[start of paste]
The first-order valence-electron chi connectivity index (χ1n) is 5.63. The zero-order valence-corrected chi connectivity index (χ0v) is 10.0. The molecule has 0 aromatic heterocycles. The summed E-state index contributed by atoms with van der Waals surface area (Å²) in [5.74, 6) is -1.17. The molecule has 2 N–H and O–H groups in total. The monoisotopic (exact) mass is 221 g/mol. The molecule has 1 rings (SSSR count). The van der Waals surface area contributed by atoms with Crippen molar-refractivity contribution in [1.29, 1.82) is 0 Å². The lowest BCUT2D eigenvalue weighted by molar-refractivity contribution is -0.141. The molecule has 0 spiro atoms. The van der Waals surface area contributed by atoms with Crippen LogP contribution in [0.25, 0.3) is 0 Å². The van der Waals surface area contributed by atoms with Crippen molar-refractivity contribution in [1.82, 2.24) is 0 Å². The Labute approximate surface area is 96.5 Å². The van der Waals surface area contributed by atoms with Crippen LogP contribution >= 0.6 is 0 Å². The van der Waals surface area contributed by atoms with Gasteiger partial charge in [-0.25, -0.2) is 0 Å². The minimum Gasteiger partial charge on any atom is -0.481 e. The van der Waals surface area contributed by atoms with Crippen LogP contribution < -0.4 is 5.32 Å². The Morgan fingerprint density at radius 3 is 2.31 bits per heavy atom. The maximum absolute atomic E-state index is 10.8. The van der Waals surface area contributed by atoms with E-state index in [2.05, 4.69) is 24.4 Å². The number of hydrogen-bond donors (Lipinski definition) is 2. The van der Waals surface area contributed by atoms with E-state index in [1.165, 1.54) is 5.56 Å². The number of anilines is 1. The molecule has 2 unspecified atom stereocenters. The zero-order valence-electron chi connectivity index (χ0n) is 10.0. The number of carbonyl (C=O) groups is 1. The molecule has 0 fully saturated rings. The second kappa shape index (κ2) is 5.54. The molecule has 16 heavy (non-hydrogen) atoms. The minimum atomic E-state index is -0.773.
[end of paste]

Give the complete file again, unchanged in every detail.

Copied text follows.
The first-order valence-electron chi connectivity index (χ1n) is 5.63. The zero-order valence-corrected chi connectivity index (χ0v) is 10.0. The molecule has 0 aromatic heterocycles. The summed E-state index contributed by atoms with van der Waals surface area (Å²) in [5.74, 6) is -1.17. The molecule has 2 N–H and O–H groups in total. The monoisotopic (exact) mass is 221 g/mol. The molecule has 1 rings (SSSR count). The van der Waals surface area contributed by atoms with Crippen molar-refractivity contribution in [1.29, 1.82) is 0 Å². The lowest BCUT2D eigenvalue weighted by molar-refractivity contribution is -0.141. The molecule has 0 spiro atoms. The van der Waals surface area contributed by atoms with Crippen LogP contribution in [0.25, 0.3) is 0 Å². The van der Waals surface area contributed by atoms with Crippen molar-refractivity contribution in [1.82, 2.24) is 0 Å². The Labute approximate surface area is 96.5 Å². The van der Waals surface area contributed by atoms with Crippen LogP contribution >= 0.6 is 0 Å². The van der Waals surface area contributed by atoms with Gasteiger partial charge in [-0.25, -0.2) is 0 Å². The minimum Gasteiger partial charge on any atom is -0.481 e. The van der Waals surface area contributed by atoms with Crippen LogP contribution < -0.4 is 5.32 Å². The Morgan fingerprint density at radius 3 is 2.31 bits per heavy atom. The maximum absolute atomic E-state index is 10.8. The van der Waals surface area contributed by atoms with E-state index in [2.05, 4.69) is 24.4 Å². The number of hydrogen-bond donors (Lipinski definition) is 2. The van der Waals surface area contributed by atoms with E-state index in [1.165, 1.54) is 5.56 Å². The number of anilines is 1. The molecule has 2 unspecified atom stereocenters. The zero-order valence-electron chi connectivity index (χ0n) is 10.0. The number of carbonyl (C=O) groups is 1. The molecule has 0 fully saturated rings. The second kappa shape index (κ2) is 5.54. The molecule has 16 heavy (non-hydrogen) atoms. The minimum atomic E-state index is -0.773.